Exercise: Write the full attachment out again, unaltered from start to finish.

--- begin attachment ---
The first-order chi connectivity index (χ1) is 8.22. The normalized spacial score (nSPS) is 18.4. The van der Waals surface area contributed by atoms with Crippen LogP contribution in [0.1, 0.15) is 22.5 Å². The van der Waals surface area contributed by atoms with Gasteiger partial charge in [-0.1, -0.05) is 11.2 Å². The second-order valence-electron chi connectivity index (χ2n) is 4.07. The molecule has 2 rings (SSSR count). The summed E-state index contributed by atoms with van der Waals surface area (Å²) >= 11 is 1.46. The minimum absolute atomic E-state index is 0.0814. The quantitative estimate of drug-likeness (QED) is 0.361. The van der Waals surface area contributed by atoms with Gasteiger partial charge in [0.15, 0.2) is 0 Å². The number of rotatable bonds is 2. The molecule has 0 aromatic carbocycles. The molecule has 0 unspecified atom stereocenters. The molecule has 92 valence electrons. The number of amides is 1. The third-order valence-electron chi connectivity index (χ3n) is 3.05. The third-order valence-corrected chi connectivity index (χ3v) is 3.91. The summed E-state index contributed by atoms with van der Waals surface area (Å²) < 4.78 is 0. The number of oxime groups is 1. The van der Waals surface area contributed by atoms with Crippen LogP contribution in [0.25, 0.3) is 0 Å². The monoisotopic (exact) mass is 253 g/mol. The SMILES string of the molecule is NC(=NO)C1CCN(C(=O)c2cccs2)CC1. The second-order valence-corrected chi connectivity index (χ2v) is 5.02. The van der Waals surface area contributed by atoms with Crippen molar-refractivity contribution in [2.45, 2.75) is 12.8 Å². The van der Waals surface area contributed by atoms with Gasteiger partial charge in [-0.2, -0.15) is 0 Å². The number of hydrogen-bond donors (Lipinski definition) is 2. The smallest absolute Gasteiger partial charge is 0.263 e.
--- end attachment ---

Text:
The first-order chi connectivity index (χ1) is 8.22. The normalized spacial score (nSPS) is 18.4. The van der Waals surface area contributed by atoms with Crippen LogP contribution in [0.1, 0.15) is 22.5 Å². The van der Waals surface area contributed by atoms with Gasteiger partial charge in [-0.1, -0.05) is 11.2 Å². The second-order valence-electron chi connectivity index (χ2n) is 4.07. The molecule has 2 rings (SSSR count). The summed E-state index contributed by atoms with van der Waals surface area (Å²) >= 11 is 1.46. The minimum absolute atomic E-state index is 0.0814. The quantitative estimate of drug-likeness (QED) is 0.361. The van der Waals surface area contributed by atoms with Gasteiger partial charge in [0.15, 0.2) is 0 Å². The number of rotatable bonds is 2. The molecule has 0 aromatic carbocycles. The molecule has 0 unspecified atom stereocenters. The molecule has 92 valence electrons. The number of amides is 1. The third-order valence-electron chi connectivity index (χ3n) is 3.05. The third-order valence-corrected chi connectivity index (χ3v) is 3.91. The summed E-state index contributed by atoms with van der Waals surface area (Å²) < 4.78 is 0. The number of oxime groups is 1. The van der Waals surface area contributed by atoms with Crippen LogP contribution in [0.25, 0.3) is 0 Å². The monoisotopic (exact) mass is 253 g/mol. The SMILES string of the molecule is NC(=NO)C1CCN(C(=O)c2cccs2)CC1. The second-order valence-corrected chi connectivity index (χ2v) is 5.02. The van der Waals surface area contributed by atoms with Crippen molar-refractivity contribution in [2.45, 2.75) is 12.8 Å². The van der Waals surface area contributed by atoms with Gasteiger partial charge in [-0.2, -0.15) is 0 Å². The number of hydrogen-bond donors (Lipinski definition) is 2. The smallest absolute Gasteiger partial charge is 0.263 e.